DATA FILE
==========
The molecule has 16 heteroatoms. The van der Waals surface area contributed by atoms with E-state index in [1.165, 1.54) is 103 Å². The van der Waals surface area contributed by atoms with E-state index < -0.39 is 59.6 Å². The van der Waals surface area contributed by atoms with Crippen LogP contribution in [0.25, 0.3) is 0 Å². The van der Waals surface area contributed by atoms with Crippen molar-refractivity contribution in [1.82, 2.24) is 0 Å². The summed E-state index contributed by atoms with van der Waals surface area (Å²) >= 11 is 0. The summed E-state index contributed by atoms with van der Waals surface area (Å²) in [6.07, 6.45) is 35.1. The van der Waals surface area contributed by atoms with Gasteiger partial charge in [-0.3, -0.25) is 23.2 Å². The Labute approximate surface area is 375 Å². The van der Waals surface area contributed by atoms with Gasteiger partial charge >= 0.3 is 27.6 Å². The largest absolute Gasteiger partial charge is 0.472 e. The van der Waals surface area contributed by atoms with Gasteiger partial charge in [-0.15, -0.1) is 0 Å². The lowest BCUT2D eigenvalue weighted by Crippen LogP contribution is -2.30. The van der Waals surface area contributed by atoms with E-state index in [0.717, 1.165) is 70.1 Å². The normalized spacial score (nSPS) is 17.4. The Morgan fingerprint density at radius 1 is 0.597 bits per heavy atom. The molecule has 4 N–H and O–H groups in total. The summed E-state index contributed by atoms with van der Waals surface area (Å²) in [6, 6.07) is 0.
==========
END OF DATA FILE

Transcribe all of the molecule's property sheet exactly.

The molecule has 16 heteroatoms. The van der Waals surface area contributed by atoms with E-state index in [1.165, 1.54) is 103 Å². The van der Waals surface area contributed by atoms with E-state index < -0.39 is 59.6 Å². The van der Waals surface area contributed by atoms with Crippen LogP contribution in [0.25, 0.3) is 0 Å². The van der Waals surface area contributed by atoms with Crippen molar-refractivity contribution in [1.82, 2.24) is 0 Å². The summed E-state index contributed by atoms with van der Waals surface area (Å²) >= 11 is 0. The summed E-state index contributed by atoms with van der Waals surface area (Å²) in [6.07, 6.45) is 35.1. The van der Waals surface area contributed by atoms with Gasteiger partial charge in [-0.3, -0.25) is 23.2 Å². The Labute approximate surface area is 375 Å². The van der Waals surface area contributed by atoms with Gasteiger partial charge >= 0.3 is 27.6 Å². The largest absolute Gasteiger partial charge is 0.472 e. The van der Waals surface area contributed by atoms with Gasteiger partial charge in [-0.15, -0.1) is 0 Å². The lowest BCUT2D eigenvalue weighted by Crippen LogP contribution is -2.30. The van der Waals surface area contributed by atoms with E-state index in [0.717, 1.165) is 70.1 Å². The normalized spacial score (nSPS) is 17.4. The Morgan fingerprint density at radius 1 is 0.597 bits per heavy atom. The molecule has 4 N–H and O–H groups in total. The summed E-state index contributed by atoms with van der Waals surface area (Å²) in [6, 6.07) is 0.